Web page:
Cost-effectiveness of program to improve nutrition in pregnant women from low-income groups

Ujas Patel, The University of Texas School of Public Health


It is common knowledge that improper nutrition and obesity during pregnancy can lead to many serious health shortcomings for infants as well as mothers. Malnutrition in mothers during prenatal period is related to many chronic as well as acute diseases. Any program that focuses on proper maternal nutrition and physical activity and intervenes at an early fetal development stage may deliver better health results for infants and mothers. Investing in maternal and child health will ultimately lead to improved outcomes in terms of longevity as well as quality of life. However, the question is not simply are there benefits, but whether those benefits are worth the costs.^ Accordingly, the intent of this study was to determine whether a program focused on physical activity and better dietary habits for pregnant women is able to improve the quality of life for mothers (particularly by decreasing incidences of postpartum depression) and help deliver better birth outcomes. The main purpose and important aspect of the study was to carry out an economic evaluation using cost-effectiveness analysis. This was done by estimating the costs associated with carrying out the intervention and the enhancement seen in the quality of life due to the same.^ Healthy Eating Active Living (HEAL) was a primary prevention program with the overarching goal of increasing healthy eating, breastfeeding and physical activity behaviors to promote healthy weight gain during pregnancy for the mother, improve birth outcomes and prevent childhood obesity later in life. The program was carried out with 244 pregnant female participants living in and around Houston, Texas. All of these women who participated in the study belonged to low-income groups and were eligible for Medicaid.^ The costs of conducting the program were calculated in terms of staff costs, material costs and participants cost. Participants’ health was measured in terms of Quality Adjusted Life Years (QALYs) with the aid of EuroQol-5D set of questionnaire, before and after the intervention. This was done to assess the quality of life before and after intervention with respect to postpartum depression. Cost-effectiveness was calculated in terms of costs per unit increase in QALY.^ The cost of conducting the program per participant was found to be $283. This further led to incremental costs of conducting the program to be $9,399 per unit increase in QALY. This is fairly cost-effective considering the threshold of $50,000 per unit of QALY. Therefore, it was concluded that HEAL program was cost-effective.^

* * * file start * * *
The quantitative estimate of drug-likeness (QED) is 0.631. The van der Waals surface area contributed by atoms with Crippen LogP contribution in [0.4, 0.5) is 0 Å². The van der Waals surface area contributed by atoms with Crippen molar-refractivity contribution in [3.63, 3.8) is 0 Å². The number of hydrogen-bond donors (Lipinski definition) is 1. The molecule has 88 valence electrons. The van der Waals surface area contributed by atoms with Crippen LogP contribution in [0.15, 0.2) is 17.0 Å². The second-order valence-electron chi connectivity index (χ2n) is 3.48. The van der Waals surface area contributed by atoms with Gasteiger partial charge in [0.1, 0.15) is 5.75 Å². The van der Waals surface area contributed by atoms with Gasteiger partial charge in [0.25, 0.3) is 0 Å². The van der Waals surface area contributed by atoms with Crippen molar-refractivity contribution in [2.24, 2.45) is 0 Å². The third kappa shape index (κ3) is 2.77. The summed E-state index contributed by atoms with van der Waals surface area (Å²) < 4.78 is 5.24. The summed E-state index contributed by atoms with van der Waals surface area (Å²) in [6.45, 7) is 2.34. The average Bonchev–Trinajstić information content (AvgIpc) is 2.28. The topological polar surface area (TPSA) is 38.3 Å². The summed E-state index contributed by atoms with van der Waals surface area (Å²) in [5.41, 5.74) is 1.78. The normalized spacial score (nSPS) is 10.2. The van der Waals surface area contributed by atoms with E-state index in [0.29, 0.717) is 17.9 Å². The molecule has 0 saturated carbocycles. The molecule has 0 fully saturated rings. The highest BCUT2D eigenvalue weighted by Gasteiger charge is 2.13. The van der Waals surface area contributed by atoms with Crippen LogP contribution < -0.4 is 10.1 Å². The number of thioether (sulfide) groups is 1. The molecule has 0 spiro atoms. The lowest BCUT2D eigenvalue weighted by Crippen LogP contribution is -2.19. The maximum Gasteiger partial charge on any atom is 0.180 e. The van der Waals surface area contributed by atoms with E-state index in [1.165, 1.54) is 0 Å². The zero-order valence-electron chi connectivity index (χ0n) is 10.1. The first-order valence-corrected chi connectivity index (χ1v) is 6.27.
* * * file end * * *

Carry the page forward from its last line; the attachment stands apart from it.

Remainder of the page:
Subject Area

Obstetrics|Nutrition|Public health

Recommended Citation

Patel, Ujas, "Cost-effectiveness of program to improve nutrition in pregnant women from low-income groups" (2016). Texas Medical Center Dissertations (via ProQuest). AAI10249855.